Given the role that Microsoft Active Directory and associated proxy services play in  providing centralized authentication, access control, and identity synchronization for on-premise applications  it would seem to be a logical integration point to also harness SaaS and cloud solutions.  Unfortunately IT organizations are finding that AD itself does not easily extend into leading SaaS applications, with direct integration difficult if not impossible.

Despite this inability to directly integrate AD with major cloud applications, forward-thinking enterprises are focusing on a “loose coupling” of on-premise Microsoft Active Directory and SaaS solutions through new third party management solutions.  This approach allows an integration path with the existing, deployed directory technologies and does not require major adjustments in the SaaS vendor technology roadmaps.  By integrating the current SaaS and directory solutions, the enterprise can align critical services including user identity and attributes, login services (Single Sign-On), and IT policies.  This alignment can lead to immediate benefits in security, IT efficiency, and governance and regulatory compliance.  In our new white paper, Extending Microsoft Active Directory to the Cloud, we explore the approaches and solutions organizations are leveraging to identity synchronization, policy enforcement and single sign-on (SSO).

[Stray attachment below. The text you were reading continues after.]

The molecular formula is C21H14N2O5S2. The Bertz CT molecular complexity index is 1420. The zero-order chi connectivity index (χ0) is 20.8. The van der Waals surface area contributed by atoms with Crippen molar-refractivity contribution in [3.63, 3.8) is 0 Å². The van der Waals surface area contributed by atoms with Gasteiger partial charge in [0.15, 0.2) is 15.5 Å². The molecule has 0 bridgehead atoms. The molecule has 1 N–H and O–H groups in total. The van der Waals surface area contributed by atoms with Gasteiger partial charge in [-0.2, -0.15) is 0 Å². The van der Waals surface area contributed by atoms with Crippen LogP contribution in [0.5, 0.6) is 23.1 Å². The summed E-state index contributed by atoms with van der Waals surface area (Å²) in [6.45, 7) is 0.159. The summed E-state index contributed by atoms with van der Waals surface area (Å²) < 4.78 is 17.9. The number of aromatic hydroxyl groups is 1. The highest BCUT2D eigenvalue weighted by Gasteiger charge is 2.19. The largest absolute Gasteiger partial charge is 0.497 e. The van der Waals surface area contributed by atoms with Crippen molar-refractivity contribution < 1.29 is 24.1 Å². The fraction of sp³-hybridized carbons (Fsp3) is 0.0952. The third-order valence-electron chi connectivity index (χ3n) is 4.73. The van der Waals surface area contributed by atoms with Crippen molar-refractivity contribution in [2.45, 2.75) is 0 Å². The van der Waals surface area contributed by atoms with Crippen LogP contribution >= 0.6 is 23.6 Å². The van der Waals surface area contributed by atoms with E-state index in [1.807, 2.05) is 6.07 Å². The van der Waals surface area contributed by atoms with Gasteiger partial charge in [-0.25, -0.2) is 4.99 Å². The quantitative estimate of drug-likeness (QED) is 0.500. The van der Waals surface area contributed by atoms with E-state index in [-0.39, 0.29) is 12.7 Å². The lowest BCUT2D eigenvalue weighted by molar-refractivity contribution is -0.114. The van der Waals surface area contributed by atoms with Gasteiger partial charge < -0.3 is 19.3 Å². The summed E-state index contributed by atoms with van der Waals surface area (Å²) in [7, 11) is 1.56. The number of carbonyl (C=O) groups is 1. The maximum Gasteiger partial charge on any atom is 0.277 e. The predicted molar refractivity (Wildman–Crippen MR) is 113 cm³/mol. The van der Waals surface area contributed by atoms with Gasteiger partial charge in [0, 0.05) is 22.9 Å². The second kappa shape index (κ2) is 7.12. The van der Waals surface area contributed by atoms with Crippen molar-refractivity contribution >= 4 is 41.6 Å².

Click here to request a free copy >>

Top Ten Mistakes Companies Make When Adopting SaaS

November 3, 2009 by